1. What is a Systematic Withdrawal Plan?
With the Systematic Withdrawal Plan, you can customize the cash flow as per your requirement. You can choose to either withdraw just the capital gains on your investment or a fixed amount. This way you will not only have your money still invested in the scheme, but you will also be able to access regular income and returns. The money that you withdraw can be used to reinvest in some other fund or can be retained by you in the form of cash.
2. Why do I need a Systematic Withdrawal Plan?
With this plan, you as an investor can create a flow of income from your investment that is regular. If you seek to have periodic incomes for your travel or other needs, this is a great way to set this provision. It should be created in such a way that when you need cash the most, it is available.
3. Why is the Systematic Withdrawal Plan a good investment option?
There are two main reasons why this is a wise investment strategy. Firstly, these withdrawals which are also referred to as redemptions, are not subject to tax deductions at source. The capital gains though are taxed on the withdrawn amount. You may also opt for setting up your withdrawal in such a manner that you only draw the appreciation that is made on the investment amount. This keeps your capital invested while at the same time you enjoy the gains on a regular interval.
4. The withdrawal options
With the fixed withdrawal option you can access a specified amount from your investment on either a monthly or a quarterly basis. With the appreciation withdrawal option, you may withdraw only the appreciated amount on a monthly or a quarterly duration.
5. How does a Systematic Withdrawal Plan work?
When you choose a Systematic Withdrawal Plan, it affects your mutual fund account as well. It is important to note that an SWP is not the same as opening a fixed deposit account in a bank where you receive monthly interests. With a fixed deposit, the corpus value is not impacted when you withdraw the interest but in the case of a systematic withdrawal plan in mutual fund schemes, the value of your fund is reduced by the number of units you withdraw.
Imagine you have 10,000 units in your mutual fund scheme and you wish to withdraw INR 5000 every month through your systematic withdrawal plan.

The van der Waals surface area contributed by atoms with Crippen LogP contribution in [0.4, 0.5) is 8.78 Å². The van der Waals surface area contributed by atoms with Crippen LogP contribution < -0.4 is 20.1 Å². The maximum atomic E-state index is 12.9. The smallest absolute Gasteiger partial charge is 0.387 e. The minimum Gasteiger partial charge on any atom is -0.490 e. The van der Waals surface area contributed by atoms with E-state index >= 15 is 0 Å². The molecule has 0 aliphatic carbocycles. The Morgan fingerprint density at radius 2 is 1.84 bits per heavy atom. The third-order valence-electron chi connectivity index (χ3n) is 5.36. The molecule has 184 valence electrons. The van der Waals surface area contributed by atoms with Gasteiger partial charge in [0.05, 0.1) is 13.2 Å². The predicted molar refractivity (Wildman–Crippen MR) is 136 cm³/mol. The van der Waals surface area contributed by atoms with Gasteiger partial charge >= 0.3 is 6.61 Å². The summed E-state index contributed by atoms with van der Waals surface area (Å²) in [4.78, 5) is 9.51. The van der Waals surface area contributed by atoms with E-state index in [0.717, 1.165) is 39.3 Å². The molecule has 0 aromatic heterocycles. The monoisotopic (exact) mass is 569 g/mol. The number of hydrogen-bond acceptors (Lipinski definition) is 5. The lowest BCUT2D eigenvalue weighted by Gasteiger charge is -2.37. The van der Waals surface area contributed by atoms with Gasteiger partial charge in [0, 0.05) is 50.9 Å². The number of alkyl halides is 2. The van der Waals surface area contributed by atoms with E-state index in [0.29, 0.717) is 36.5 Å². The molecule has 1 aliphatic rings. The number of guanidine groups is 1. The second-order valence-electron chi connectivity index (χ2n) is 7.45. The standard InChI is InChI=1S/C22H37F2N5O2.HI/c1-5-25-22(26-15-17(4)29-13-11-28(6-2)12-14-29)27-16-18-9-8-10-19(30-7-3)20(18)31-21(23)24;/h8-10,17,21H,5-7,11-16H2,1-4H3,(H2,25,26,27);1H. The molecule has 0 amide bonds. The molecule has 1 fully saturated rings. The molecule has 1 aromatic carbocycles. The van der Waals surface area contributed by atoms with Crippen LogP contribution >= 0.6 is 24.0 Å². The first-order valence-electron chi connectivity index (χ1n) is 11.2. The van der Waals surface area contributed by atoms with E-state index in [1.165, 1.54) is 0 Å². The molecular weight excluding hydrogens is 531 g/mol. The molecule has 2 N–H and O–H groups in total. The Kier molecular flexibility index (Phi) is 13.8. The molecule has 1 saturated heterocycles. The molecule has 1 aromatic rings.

Let us assume the Net Asset Value (NAV) of the scheme is INR 10. The withdrawal of INR 5000 from this scheme will mean that 500 units are being sold which is INR5000/INR10. The remaining amount in your mutual fund post this withdrawal will be 7500 units (8000-500).
During the start of the next month fi the NAV of your scheme increases to INR 20, then the withdrawal of INR 5000 would mean selling 250 units, which is INR 5000/20. The mutual fund would be left with 7250 units post this withdrawal (7500-250).
This is how with each withdrawal that you make, your mutual fund will see a decline in its units. As the NAV increases, the redemption of the units would get lesser and lesser and as the NAV falls, it would have the opposite effect, requiring the redemption of more units.
An important aspect of benefitting from this plan and making the most of it is by planning the SWP keeping in mind your needs and your end goal. It can have a detrimental effect on the value of your fund if you opt for unrealistic withdrawal amounts, etc.
6. Tax Implications of Systematic Withdrawal Plans
The redemption of systematic withdrawal plan is subject to taxation. If your holding period is less than 36 months, then the amount that you withdraw will form a part of your income and will then be taxed in accordance with your income slab. On the other hand, if the holding period is more than 36 months, then the amount that you withdraw will be subjected to long-term capital gains tax which is 10 percent without indexation and 20 percent with indexation. As an open-ended fund, it gives you the option of redeeming the investment or modifying it at any time.
To know more about open and close-ended funds, visit ClearTax.